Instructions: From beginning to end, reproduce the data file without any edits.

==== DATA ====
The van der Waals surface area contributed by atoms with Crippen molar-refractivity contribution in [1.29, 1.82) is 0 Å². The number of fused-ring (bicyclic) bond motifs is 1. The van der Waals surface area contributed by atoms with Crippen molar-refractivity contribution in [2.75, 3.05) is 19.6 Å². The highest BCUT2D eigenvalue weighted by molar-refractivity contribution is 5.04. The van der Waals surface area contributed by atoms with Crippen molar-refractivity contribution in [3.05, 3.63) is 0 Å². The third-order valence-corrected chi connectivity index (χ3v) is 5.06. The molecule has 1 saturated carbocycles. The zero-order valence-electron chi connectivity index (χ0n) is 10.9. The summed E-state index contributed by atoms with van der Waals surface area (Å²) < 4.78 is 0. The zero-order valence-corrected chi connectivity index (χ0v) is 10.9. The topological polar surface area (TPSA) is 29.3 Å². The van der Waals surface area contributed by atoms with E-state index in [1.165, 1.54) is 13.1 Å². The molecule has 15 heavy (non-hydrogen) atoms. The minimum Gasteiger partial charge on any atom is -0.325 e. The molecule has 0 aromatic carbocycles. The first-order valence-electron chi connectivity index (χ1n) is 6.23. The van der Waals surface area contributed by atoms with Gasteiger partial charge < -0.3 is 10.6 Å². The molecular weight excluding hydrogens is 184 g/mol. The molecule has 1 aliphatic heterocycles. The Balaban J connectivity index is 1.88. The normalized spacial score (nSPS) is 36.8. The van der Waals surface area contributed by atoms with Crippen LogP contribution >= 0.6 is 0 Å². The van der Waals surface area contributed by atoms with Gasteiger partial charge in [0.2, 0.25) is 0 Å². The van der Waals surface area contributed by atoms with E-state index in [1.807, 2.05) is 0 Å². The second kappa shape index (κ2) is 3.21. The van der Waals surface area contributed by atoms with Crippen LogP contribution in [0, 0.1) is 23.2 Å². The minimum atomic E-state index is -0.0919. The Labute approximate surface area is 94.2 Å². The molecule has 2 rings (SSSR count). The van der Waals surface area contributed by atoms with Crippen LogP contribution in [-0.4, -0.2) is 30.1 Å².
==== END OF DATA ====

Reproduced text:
The van der Waals surface area contributed by atoms with Crippen molar-refractivity contribution in [1.29, 1.82) is 0 Å². The number of fused-ring (bicyclic) bond motifs is 1. The van der Waals surface area contributed by atoms with Crippen molar-refractivity contribution in [2.75, 3.05) is 19.6 Å². The highest BCUT2D eigenvalue weighted by molar-refractivity contribution is 5.04. The van der Waals surface area contributed by atoms with Crippen molar-refractivity contribution in [3.05, 3.63) is 0 Å². The third-order valence-corrected chi connectivity index (χ3v) is 5.06. The molecule has 1 saturated carbocycles. The zero-order valence-electron chi connectivity index (χ0n) is 10.9. The summed E-state index contributed by atoms with van der Waals surface area (Å²) < 4.78 is 0. The zero-order valence-corrected chi connectivity index (χ0v) is 10.9. The topological polar surface area (TPSA) is 29.3 Å². The van der Waals surface area contributed by atoms with E-state index in [1.165, 1.54) is 13.1 Å². The molecule has 15 heavy (non-hydrogen) atoms. The minimum Gasteiger partial charge on any atom is -0.325 e. The molecule has 0 aromatic carbocycles. The first-order valence-electron chi connectivity index (χ1n) is 6.23. The van der Waals surface area contributed by atoms with Gasteiger partial charge < -0.3 is 10.6 Å². The molecular weight excluding hydrogens is 184 g/mol. The molecule has 1 aliphatic heterocycles. The Balaban J connectivity index is 1.88. The normalized spacial score (nSPS) is 36.8. The van der Waals surface area contributed by atoms with Crippen LogP contribution >= 0.6 is 0 Å². The van der Waals surface area contributed by atoms with Gasteiger partial charge in [0.2, 0.25) is 0 Å². The van der Waals surface area contributed by atoms with E-state index in [1.807, 2.05) is 0 Å². The second kappa shape index (κ2) is 3.21. The van der Waals surface area contributed by atoms with Crippen LogP contribution in [0, 0.1) is 23.2 Å². The minimum atomic E-state index is -0.0919. The Labute approximate surface area is 94.2 Å². The molecule has 2 rings (SSSR count). The van der Waals surface area contributed by atoms with Crippen LogP contribution in [-0.4, -0.2) is 30.1 Å².